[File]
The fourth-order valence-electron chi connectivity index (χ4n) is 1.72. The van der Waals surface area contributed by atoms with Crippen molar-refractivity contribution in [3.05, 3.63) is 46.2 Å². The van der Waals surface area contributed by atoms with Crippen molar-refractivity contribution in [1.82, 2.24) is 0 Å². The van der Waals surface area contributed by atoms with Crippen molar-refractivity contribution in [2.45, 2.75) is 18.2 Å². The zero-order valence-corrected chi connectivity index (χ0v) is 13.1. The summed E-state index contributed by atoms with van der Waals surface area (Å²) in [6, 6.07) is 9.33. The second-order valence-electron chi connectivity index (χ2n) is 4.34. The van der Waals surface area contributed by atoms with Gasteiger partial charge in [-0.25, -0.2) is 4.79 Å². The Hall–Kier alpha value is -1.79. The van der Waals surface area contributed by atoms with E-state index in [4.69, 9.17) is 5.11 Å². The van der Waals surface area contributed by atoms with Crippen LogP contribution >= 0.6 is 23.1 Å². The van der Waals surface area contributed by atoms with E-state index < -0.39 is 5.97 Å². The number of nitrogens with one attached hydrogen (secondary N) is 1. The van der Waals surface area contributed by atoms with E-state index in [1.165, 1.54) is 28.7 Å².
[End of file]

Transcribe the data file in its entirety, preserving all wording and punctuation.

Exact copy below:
The fourth-order valence-electron chi connectivity index (χ4n) is 1.72. The van der Waals surface area contributed by atoms with Crippen molar-refractivity contribution in [3.05, 3.63) is 46.2 Å². The van der Waals surface area contributed by atoms with Crippen molar-refractivity contribution in [1.82, 2.24) is 0 Å². The van der Waals surface area contributed by atoms with Crippen molar-refractivity contribution in [2.45, 2.75) is 18.2 Å². The zero-order valence-corrected chi connectivity index (χ0v) is 13.1. The summed E-state index contributed by atoms with van der Waals surface area (Å²) in [6, 6.07) is 9.33. The second-order valence-electron chi connectivity index (χ2n) is 4.34. The van der Waals surface area contributed by atoms with Gasteiger partial charge in [-0.25, -0.2) is 4.79 Å². The Hall–Kier alpha value is -1.79. The van der Waals surface area contributed by atoms with E-state index in [4.69, 9.17) is 5.11 Å². The van der Waals surface area contributed by atoms with Crippen LogP contribution >= 0.6 is 23.1 Å². The van der Waals surface area contributed by atoms with E-state index < -0.39 is 5.97 Å². The number of nitrogens with one attached hydrogen (secondary N) is 1. The van der Waals surface area contributed by atoms with E-state index in [1.165, 1.54) is 28.7 Å².